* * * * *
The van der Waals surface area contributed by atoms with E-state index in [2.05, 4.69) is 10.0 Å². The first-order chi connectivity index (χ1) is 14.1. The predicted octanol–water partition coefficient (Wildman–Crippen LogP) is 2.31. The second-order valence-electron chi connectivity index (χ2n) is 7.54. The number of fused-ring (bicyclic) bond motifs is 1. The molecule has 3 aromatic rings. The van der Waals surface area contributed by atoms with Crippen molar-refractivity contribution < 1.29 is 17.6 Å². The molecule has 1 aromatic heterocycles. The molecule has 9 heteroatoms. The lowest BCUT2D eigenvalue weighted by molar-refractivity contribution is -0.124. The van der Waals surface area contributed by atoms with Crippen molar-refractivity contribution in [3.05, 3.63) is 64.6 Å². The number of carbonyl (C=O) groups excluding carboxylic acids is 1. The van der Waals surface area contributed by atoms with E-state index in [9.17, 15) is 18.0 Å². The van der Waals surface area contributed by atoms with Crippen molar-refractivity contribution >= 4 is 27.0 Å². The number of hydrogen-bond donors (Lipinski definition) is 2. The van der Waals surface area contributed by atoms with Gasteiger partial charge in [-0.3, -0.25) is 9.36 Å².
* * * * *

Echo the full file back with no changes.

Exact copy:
The van der Waals surface area contributed by atoms with E-state index in [2.05, 4.69) is 10.0 Å². The first-order chi connectivity index (χ1) is 14.1. The predicted octanol–water partition coefficient (Wildman–Crippen LogP) is 2.31. The second-order valence-electron chi connectivity index (χ2n) is 7.54. The number of fused-ring (bicyclic) bond motifs is 1. The molecule has 3 aromatic rings. The van der Waals surface area contributed by atoms with Crippen molar-refractivity contribution < 1.29 is 17.6 Å². The molecule has 1 aromatic heterocycles. The molecule has 9 heteroatoms. The lowest BCUT2D eigenvalue weighted by molar-refractivity contribution is -0.124. The van der Waals surface area contributed by atoms with Crippen molar-refractivity contribution in [3.05, 3.63) is 64.6 Å². The number of carbonyl (C=O) groups excluding carboxylic acids is 1. The van der Waals surface area contributed by atoms with E-state index in [9.17, 15) is 18.0 Å². The van der Waals surface area contributed by atoms with Crippen molar-refractivity contribution >= 4 is 27.0 Å². The number of hydrogen-bond donors (Lipinski definition) is 2. The van der Waals surface area contributed by atoms with Gasteiger partial charge in [-0.3, -0.25) is 9.36 Å².